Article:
Me & LAMP, LAMP & Me, &…

So I don’t know if I’ll ever make it through these LAMP tutorials. My boredom horizon is really low when you take out people and literature and animation, and yes, I know, those are all people stories. But I’ve had an interest in learning Server Administration for a while.

Anyway, since the tutorial starts with the Wiki page for LAMP, I thought I would too.

The acronym LAMP refers to first letters of the four components of a solution stack, composed entirely of free and open-source software, suitable for building high-availability heavy-duty dynamic web sites, and capable of serving tens of thousands of requests simultaneously.

The meaning of the LAMP acronym depends on which specific components are used as part of the actual bundle:

The exact combination of the software included in a LAMP stack is prone to variation, for example Apache web server can be replaced by some other web server software. Though the original authors of these programs did not design them to work as a component of the LAMP stack, the development philosophy and tool sets are shared and were developed in close conjunction, so they work and scale very well together. The software combination has become popular because it is entirely free and open-source software, which means that each component can be adapted to the underlying hardware and customized to meet the specification as exactly as possible, without the slightest vendor lock-in. The complete software stack is also free of cost, maximizing the available budget for tailoring the hardware and software.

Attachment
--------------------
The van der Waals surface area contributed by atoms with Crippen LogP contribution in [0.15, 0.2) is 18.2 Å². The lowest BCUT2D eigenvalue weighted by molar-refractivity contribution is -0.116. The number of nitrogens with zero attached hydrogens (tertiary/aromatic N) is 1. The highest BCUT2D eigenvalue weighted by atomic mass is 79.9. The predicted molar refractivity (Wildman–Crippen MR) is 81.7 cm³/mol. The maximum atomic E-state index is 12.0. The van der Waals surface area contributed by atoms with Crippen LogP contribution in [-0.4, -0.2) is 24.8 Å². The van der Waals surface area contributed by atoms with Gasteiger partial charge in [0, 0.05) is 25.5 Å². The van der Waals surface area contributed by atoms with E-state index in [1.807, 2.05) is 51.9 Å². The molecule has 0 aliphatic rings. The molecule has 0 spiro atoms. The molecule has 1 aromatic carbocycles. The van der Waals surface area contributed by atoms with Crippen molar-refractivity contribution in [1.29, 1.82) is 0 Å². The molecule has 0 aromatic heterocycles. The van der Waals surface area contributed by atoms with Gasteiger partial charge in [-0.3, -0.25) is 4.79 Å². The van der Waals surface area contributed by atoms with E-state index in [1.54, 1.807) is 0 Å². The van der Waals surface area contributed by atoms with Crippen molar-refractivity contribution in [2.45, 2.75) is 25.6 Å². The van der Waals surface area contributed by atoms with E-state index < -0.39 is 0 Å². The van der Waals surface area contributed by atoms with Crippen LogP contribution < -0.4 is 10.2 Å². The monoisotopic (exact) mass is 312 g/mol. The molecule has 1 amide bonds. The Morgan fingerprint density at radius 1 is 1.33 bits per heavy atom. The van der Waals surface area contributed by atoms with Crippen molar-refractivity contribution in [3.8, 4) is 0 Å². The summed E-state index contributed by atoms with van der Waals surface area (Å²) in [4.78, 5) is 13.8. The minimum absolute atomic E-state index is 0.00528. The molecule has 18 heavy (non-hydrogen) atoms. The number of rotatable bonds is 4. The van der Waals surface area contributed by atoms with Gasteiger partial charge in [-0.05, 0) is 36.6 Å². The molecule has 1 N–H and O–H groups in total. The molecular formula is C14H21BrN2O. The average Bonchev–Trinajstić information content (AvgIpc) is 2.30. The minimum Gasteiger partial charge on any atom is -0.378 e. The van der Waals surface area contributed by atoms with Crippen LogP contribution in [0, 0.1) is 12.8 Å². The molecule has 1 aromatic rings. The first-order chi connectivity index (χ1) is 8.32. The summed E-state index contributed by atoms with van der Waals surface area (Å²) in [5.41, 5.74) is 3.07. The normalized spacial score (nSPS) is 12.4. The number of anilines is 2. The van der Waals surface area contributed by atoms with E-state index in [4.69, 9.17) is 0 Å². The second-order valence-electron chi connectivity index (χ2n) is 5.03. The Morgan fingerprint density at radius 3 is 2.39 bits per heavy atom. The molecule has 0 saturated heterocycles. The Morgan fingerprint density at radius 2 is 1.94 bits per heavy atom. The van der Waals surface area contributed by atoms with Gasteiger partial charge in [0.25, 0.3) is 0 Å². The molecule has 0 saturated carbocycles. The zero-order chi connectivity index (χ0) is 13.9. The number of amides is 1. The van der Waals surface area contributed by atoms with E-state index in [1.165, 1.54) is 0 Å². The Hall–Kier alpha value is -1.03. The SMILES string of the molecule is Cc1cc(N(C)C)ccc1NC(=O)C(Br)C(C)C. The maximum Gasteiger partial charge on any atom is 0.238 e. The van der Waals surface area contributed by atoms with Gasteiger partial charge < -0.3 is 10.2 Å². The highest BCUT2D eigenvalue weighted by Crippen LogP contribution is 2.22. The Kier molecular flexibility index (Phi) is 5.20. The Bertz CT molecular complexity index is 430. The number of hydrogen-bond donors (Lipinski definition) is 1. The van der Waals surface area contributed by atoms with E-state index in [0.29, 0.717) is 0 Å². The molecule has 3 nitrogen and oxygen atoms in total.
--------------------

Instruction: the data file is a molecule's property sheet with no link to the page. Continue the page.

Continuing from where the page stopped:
Due to the nature of free and open-source software and the ubiquity of its components, each component of the LAMP stack is very well tested regarding performance and security. At the same time, there is an abundance of experienced contractors to do the tailoring required for various customizations, or for complex setups. There is also constant development going on.

The components of the LAMP stack are present in the software repositories of most (if not all) Linux distributions, giving any end-user a simple way to install, set up and operate an initial LAMP stack out of the box. The web presence of a small company that does not have a high hit count and is not prone to frequent attacks, can therefore be administered by another small company, by a one man company or even by a student.

The LAMP bundle can be and often is combined with many other free and open-source software packages such as, for example:

LAMP Tutorial 01 – Welcome, by VoidRealms



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